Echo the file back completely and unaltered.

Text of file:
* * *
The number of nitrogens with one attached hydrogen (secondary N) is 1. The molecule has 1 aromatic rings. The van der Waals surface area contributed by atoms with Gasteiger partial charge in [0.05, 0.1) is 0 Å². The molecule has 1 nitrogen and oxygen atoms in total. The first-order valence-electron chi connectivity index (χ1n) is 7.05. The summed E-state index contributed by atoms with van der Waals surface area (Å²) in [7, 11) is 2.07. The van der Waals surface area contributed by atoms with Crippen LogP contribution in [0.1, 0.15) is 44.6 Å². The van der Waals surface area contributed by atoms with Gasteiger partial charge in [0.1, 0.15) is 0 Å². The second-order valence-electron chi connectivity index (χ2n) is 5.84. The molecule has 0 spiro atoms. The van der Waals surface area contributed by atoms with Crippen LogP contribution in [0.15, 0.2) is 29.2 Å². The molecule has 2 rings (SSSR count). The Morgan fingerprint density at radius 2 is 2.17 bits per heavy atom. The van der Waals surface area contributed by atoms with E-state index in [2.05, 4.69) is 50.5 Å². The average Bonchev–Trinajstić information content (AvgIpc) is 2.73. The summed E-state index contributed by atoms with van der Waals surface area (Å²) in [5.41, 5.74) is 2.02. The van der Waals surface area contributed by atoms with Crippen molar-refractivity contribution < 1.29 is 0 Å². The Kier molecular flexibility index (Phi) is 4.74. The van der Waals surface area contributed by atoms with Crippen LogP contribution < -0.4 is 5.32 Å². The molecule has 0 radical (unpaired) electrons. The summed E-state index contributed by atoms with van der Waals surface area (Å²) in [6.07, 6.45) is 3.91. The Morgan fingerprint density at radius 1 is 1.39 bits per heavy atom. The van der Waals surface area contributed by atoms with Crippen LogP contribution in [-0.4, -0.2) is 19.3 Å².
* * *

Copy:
The number of nitrogens with one attached hydrogen (secondary N) is 1. The molecule has 1 aromatic rings. The van der Waals surface area contributed by atoms with Gasteiger partial charge in [0.05, 0.1) is 0 Å². The molecule has 1 nitrogen and oxygen atoms in total. The first-order valence-electron chi connectivity index (χ1n) is 7.05. The summed E-state index contributed by atoms with van der Waals surface area (Å²) in [7, 11) is 2.07. The van der Waals surface area contributed by atoms with Crippen LogP contribution in [0.1, 0.15) is 44.6 Å². The van der Waals surface area contributed by atoms with Gasteiger partial charge in [0.1, 0.15) is 0 Å². The second-order valence-electron chi connectivity index (χ2n) is 5.84. The molecule has 0 spiro atoms. The van der Waals surface area contributed by atoms with Crippen LogP contribution in [0.15, 0.2) is 29.2 Å². The molecule has 2 rings (SSSR count). The Morgan fingerprint density at radius 2 is 2.17 bits per heavy atom. The van der Waals surface area contributed by atoms with E-state index in [2.05, 4.69) is 50.5 Å². The average Bonchev–Trinajstić information content (AvgIpc) is 2.73. The summed E-state index contributed by atoms with van der Waals surface area (Å²) in [5.41, 5.74) is 2.02. The van der Waals surface area contributed by atoms with Crippen molar-refractivity contribution < 1.29 is 0 Å². The Kier molecular flexibility index (Phi) is 4.74. The van der Waals surface area contributed by atoms with Crippen LogP contribution < -0.4 is 5.32 Å². The molecule has 0 radical (unpaired) electrons. The summed E-state index contributed by atoms with van der Waals surface area (Å²) in [6.07, 6.45) is 3.91. The Morgan fingerprint density at radius 1 is 1.39 bits per heavy atom. The van der Waals surface area contributed by atoms with Crippen LogP contribution in [-0.4, -0.2) is 19.3 Å².